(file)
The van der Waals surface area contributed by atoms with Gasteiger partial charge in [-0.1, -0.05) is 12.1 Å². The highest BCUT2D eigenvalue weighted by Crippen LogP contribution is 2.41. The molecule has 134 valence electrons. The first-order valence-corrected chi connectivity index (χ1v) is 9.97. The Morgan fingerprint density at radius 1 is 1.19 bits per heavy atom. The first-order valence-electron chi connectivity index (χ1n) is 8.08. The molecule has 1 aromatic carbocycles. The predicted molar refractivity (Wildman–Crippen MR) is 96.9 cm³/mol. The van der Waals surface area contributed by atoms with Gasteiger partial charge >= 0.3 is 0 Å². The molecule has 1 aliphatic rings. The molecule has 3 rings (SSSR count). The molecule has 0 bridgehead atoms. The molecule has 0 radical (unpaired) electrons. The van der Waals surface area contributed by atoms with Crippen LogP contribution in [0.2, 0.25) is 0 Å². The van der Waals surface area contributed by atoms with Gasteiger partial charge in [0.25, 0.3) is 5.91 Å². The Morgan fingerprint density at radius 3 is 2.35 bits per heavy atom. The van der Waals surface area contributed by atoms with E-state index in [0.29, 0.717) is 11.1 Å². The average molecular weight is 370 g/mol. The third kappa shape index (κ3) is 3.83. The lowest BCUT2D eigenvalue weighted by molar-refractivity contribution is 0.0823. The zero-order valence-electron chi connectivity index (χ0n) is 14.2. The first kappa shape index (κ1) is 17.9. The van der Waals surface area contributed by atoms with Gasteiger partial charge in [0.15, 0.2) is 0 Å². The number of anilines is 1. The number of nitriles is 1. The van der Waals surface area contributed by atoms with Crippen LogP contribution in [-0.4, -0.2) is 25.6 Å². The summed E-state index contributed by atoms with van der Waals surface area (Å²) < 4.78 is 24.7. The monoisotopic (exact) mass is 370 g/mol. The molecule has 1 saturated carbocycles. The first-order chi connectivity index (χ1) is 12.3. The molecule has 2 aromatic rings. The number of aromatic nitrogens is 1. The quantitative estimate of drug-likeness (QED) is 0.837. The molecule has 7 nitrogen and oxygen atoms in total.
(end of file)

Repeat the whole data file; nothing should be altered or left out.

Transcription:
The van der Waals surface area contributed by atoms with Gasteiger partial charge in [-0.1, -0.05) is 12.1 Å². The highest BCUT2D eigenvalue weighted by Crippen LogP contribution is 2.41. The molecule has 134 valence electrons. The first-order valence-corrected chi connectivity index (χ1v) is 9.97. The Morgan fingerprint density at radius 1 is 1.19 bits per heavy atom. The first-order valence-electron chi connectivity index (χ1n) is 8.08. The molecule has 1 aromatic carbocycles. The predicted molar refractivity (Wildman–Crippen MR) is 96.9 cm³/mol. The van der Waals surface area contributed by atoms with Gasteiger partial charge >= 0.3 is 0 Å². The molecule has 1 aliphatic rings. The molecule has 3 rings (SSSR count). The molecule has 0 bridgehead atoms. The molecule has 0 radical (unpaired) electrons. The van der Waals surface area contributed by atoms with Crippen LogP contribution in [0.2, 0.25) is 0 Å². The van der Waals surface area contributed by atoms with Gasteiger partial charge in [0.25, 0.3) is 5.91 Å². The Morgan fingerprint density at radius 3 is 2.35 bits per heavy atom. The van der Waals surface area contributed by atoms with E-state index in [0.29, 0.717) is 11.1 Å². The average molecular weight is 370 g/mol. The third kappa shape index (κ3) is 3.83. The lowest BCUT2D eigenvalue weighted by molar-refractivity contribution is 0.0823. The zero-order valence-electron chi connectivity index (χ0n) is 14.2. The first kappa shape index (κ1) is 17.9. The van der Waals surface area contributed by atoms with Gasteiger partial charge in [0.15, 0.2) is 0 Å². The number of anilines is 1. The number of nitriles is 1. The van der Waals surface area contributed by atoms with Crippen LogP contribution in [-0.4, -0.2) is 25.6 Å². The summed E-state index contributed by atoms with van der Waals surface area (Å²) < 4.78 is 24.7. The monoisotopic (exact) mass is 370 g/mol. The molecule has 1 saturated carbocycles. The first-order chi connectivity index (χ1) is 12.3. The molecule has 2 aromatic rings. The number of aromatic nitrogens is 1. The quantitative estimate of drug-likeness (QED) is 0.837. The molecule has 7 nitrogen and oxygen atoms in total.